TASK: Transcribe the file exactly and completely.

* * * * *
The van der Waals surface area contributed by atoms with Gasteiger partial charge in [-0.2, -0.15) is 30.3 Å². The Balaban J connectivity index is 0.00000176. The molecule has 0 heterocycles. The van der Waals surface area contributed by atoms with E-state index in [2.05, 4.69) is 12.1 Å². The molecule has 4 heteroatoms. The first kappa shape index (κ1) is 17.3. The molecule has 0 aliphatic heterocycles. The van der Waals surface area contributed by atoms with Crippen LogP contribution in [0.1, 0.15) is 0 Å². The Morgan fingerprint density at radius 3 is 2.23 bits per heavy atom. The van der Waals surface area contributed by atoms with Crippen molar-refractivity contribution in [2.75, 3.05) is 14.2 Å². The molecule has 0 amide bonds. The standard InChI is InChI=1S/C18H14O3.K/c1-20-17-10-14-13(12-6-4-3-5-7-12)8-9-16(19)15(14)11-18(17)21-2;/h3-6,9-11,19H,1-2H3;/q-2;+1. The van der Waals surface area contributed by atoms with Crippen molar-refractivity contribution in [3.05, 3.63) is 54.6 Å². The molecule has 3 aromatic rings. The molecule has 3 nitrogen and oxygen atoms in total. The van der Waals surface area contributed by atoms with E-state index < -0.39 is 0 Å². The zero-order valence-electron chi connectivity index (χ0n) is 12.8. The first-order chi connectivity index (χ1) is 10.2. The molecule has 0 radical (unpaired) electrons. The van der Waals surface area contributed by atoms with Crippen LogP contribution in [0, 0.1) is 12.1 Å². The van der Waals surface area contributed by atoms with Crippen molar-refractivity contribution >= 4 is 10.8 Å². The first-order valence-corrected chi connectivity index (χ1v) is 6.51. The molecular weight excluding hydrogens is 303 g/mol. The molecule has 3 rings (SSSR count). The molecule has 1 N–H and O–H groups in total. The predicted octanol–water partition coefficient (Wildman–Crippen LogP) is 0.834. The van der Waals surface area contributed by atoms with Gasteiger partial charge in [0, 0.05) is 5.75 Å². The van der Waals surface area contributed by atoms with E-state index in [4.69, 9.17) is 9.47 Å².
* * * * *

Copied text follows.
The van der Waals surface area contributed by atoms with Gasteiger partial charge in [-0.2, -0.15) is 30.3 Å². The Balaban J connectivity index is 0.00000176. The molecule has 0 heterocycles. The van der Waals surface area contributed by atoms with E-state index in [2.05, 4.69) is 12.1 Å². The molecule has 4 heteroatoms. The first kappa shape index (κ1) is 17.3. The molecule has 0 aliphatic heterocycles. The van der Waals surface area contributed by atoms with Crippen LogP contribution in [0.1, 0.15) is 0 Å². The Morgan fingerprint density at radius 3 is 2.23 bits per heavy atom. The van der Waals surface area contributed by atoms with Crippen molar-refractivity contribution in [2.75, 3.05) is 14.2 Å². The molecule has 0 amide bonds. The standard InChI is InChI=1S/C18H14O3.K/c1-20-17-10-14-13(12-6-4-3-5-7-12)8-9-16(19)15(14)11-18(17)21-2;/h3-6,9-11,19H,1-2H3;/q-2;+1. The van der Waals surface area contributed by atoms with Crippen molar-refractivity contribution in [3.05, 3.63) is 54.6 Å². The molecule has 3 aromatic rings. The molecule has 3 nitrogen and oxygen atoms in total. The van der Waals surface area contributed by atoms with E-state index < -0.39 is 0 Å². The zero-order valence-electron chi connectivity index (χ0n) is 12.8. The first-order chi connectivity index (χ1) is 10.2. The molecule has 0 radical (unpaired) electrons. The van der Waals surface area contributed by atoms with Crippen LogP contribution in [0, 0.1) is 12.1 Å². The van der Waals surface area contributed by atoms with Crippen molar-refractivity contribution >= 4 is 10.8 Å². The first-order valence-corrected chi connectivity index (χ1v) is 6.51. The molecular weight excluding hydrogens is 303 g/mol. The molecule has 3 rings (SSSR count). The molecule has 1 N–H and O–H groups in total. The predicted octanol–water partition coefficient (Wildman–Crippen LogP) is 0.834. The van der Waals surface area contributed by atoms with Gasteiger partial charge in [0, 0.05) is 5.75 Å². The van der Waals surface area contributed by atoms with E-state index in [4.69, 9.17) is 9.47 Å².